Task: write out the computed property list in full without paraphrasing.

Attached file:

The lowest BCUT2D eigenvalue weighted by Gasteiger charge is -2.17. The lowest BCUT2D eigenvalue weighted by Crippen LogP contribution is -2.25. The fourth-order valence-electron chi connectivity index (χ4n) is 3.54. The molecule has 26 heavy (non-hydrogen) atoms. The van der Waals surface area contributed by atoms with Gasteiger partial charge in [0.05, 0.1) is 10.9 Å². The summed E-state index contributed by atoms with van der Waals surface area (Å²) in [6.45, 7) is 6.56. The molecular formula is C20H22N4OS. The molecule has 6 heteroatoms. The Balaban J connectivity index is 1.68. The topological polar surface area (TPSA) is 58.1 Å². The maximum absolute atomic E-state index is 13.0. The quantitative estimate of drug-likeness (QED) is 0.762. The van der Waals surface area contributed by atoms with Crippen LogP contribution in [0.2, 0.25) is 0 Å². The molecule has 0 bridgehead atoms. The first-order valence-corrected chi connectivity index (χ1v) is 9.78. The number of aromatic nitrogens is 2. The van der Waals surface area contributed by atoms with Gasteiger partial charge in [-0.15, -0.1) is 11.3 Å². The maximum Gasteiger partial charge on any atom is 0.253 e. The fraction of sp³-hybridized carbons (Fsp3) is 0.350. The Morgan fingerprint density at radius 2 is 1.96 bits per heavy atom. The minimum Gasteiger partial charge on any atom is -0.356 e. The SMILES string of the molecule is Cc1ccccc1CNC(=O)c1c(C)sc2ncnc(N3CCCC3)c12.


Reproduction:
The lowest BCUT2D eigenvalue weighted by Gasteiger charge is -2.17. The lowest BCUT2D eigenvalue weighted by Crippen LogP contribution is -2.25. The fourth-order valence-electron chi connectivity index (χ4n) is 3.54. The molecule has 26 heavy (non-hydrogen) atoms. The van der Waals surface area contributed by atoms with Gasteiger partial charge in [0.05, 0.1) is 10.9 Å². The summed E-state index contributed by atoms with van der Waals surface area (Å²) in [6.45, 7) is 6.56. The molecular formula is C20H22N4OS. The molecule has 6 heteroatoms. The Balaban J connectivity index is 1.68. The topological polar surface area (TPSA) is 58.1 Å². The maximum absolute atomic E-state index is 13.0. The quantitative estimate of drug-likeness (QED) is 0.762. The van der Waals surface area contributed by atoms with Crippen LogP contribution in [0.2, 0.25) is 0 Å². The molecule has 0 bridgehead atoms. The first-order valence-corrected chi connectivity index (χ1v) is 9.78. The number of aromatic nitrogens is 2. The van der Waals surface area contributed by atoms with Gasteiger partial charge in [-0.15, -0.1) is 11.3 Å². The maximum Gasteiger partial charge on any atom is 0.253 e. The fraction of sp³-hybridized carbons (Fsp3) is 0.350. The Morgan fingerprint density at radius 2 is 1.96 bits per heavy atom. The minimum Gasteiger partial charge on any atom is -0.356 e. The SMILES string of the molecule is Cc1ccccc1CNC(=O)c1c(C)sc2ncnc(N3CCCC3)c12.